And we can see that for every 100 additional calories eaten at breakfast by a normal-weight person, daily calorie consumption goes up by about 80 calories!

At this point, I can’t resist the urge to interject “If you’re trying to minimize calorie intake, it’s clear that zero is an excellent number of breakfast calories.”

Finally, here’s some breaking news for type 2 diabetics: skipping breakfast helps normalize blood glucose levels. This shouldn’t be a surprise, because fasting increases metabolic flexibility:

Eur J Clin Nutr. 2011 Jun;65(6):761-3. Epub 2011 Feb 23.
Do all patients with type 2 diabetes need breakfast?
Parkner T, Nielsen JK, Sandahl TD, Bibby BM, Jensen BS, Christiansen JS.

Objectives: To evaluate if an improved daily glycemic profile could be achieved in patients with type 2 diabetes by withholding breakfast, but maintaining the same total daily intake of calorie and the same composition of carbohydrates, fat and protein.

Results: The standard deviation based on plasma glucose was 32% higher after the breakfast diet compared with the non-breakfast diet (P<0.0001) Conclusions: Not all patients with type 2 diabetes may need breakfast. Moreover, a non-breakfast diet reduces glycemic variability.

Is Breakfast A Myth? My Conclusion

The evidence is clear. Whenever we finally do break our fast for the day, we should eat like predators: a complete meal, full of complete protein and delicious, nutritious animal fat. (Coconut oil is fine too.) If we start our day like prey—by grazing on carb-heavy snacks like cereal, bagels, donuts, and oatmeal—we’ll either be stuck eating low-fat snack food all day, or we’ll be doing ourselves terrible metabolic damage.

But should we eat breakfast at all, or skip it and wait for lunch? This is less clear, but it seems silly to stuff yourself with calories when you’re not hungry. My conclusion: unless you know you’re going to be doing lots of manual labor (or aerobic exercise) that day and can’t stop to eat, don’t eat until hunger starts to distract you from your tasks.

Yes, it will seem strange at first to swim against the tide of received wisdom—but as we’ve seen, our body chemistry is primed to start the day without food. And as one of my commenters replied to Part 1:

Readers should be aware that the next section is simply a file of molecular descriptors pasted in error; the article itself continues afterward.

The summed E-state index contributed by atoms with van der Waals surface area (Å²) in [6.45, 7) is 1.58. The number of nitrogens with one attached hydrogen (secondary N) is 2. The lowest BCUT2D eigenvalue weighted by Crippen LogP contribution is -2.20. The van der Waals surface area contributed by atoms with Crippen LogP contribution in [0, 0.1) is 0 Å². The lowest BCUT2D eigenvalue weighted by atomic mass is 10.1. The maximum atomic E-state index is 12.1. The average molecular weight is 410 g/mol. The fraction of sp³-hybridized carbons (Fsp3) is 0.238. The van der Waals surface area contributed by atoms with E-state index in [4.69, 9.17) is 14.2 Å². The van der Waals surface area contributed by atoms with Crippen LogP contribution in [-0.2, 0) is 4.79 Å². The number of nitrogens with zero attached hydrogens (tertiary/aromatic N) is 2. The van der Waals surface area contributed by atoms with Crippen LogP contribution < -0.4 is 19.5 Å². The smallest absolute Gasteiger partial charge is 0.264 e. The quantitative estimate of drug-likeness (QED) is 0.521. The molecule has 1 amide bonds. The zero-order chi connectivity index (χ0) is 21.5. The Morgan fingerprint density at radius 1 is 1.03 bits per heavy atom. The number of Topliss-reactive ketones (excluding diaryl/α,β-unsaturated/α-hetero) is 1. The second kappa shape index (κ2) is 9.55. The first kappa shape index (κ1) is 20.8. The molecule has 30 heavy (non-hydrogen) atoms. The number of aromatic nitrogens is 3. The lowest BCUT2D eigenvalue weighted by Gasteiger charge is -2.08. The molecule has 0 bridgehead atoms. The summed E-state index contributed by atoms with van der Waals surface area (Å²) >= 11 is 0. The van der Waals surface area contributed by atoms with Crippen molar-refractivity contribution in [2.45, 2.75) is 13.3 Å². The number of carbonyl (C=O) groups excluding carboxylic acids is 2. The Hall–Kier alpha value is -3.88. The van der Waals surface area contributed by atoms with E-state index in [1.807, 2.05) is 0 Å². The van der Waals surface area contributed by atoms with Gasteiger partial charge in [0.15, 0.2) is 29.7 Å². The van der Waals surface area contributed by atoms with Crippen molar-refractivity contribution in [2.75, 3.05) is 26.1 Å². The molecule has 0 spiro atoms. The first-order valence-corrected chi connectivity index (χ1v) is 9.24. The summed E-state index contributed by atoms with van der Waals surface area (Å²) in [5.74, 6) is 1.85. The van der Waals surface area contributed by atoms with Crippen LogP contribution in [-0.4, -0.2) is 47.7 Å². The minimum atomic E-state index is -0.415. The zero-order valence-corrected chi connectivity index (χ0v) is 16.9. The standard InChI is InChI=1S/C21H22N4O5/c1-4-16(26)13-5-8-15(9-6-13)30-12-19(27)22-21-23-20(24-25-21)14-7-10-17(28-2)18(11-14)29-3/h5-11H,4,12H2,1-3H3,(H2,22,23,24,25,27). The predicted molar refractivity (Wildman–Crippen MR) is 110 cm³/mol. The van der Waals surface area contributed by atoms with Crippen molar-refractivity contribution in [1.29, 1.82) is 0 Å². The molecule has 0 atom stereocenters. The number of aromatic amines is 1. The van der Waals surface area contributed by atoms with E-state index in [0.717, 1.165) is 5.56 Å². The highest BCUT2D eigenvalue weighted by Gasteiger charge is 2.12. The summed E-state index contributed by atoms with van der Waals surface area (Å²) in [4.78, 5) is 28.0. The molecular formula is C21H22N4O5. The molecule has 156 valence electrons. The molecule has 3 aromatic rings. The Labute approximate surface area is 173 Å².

“I think I asked myself honestly if I was hungry for the first time ever when I woke up this morning. The answer being a resounding no.” -Josh

Here’s a tip: if you feel like you’re hungry but the idea of eating any specific food has no appeal, you may simply be thirsty. Try drinking a glass of water, as we’re usually somewhat dehydrated when we wake up.

Yes, it’s OK if you’re genuinely hungry soon after you wake! When I started weight training, I found myself ravenous when I woke up. (Not that this should be a surprise…my body is trying to build muscle fibers.) And those new to eating like a predator sometimes find that after many years of grain-based malnutrition, they crave real food several times a day in order to refill their nutrient stores and rebuild their bodies.

The Logistics Of A Late Breakfast

The problem with not eating when we wake up is that we’re stuck eating out of vending machines at school or at work—and one excellent dietary rule is to never eat anything that comes out of a vending machine.

My opinion on the subject: if bacteria won’t eat it, we shouldn’t either.

Here are some ideas I have for eating a complete breakfast at work. Please contribute your own in the comments, and I’ll add the best ones to this list!

Remember: a stack of Takealongs or other microwave-safe containers will make your life much easier.

  • Hard-boiled eggs are the classic portable breakfast.
  • Bacon! Fry up a pound all at once, keep it in the refrigerator, and bring it with you in a Takealong or other airtight, microwave-safe container.
  • Roast beef, or meat of any kind. Put it in an airtight container. It won’t go bad in the few hours between leaving your house and eating it.
  • You can cook a fresh egg in a bowl in the microwave. Just scramble it and nuke it until it’s done.
  • Potatoes, sweet potatoes, etc. Mashed potatoes, potato pancakes, home fries, even hash browns warm up just fine in the microwave.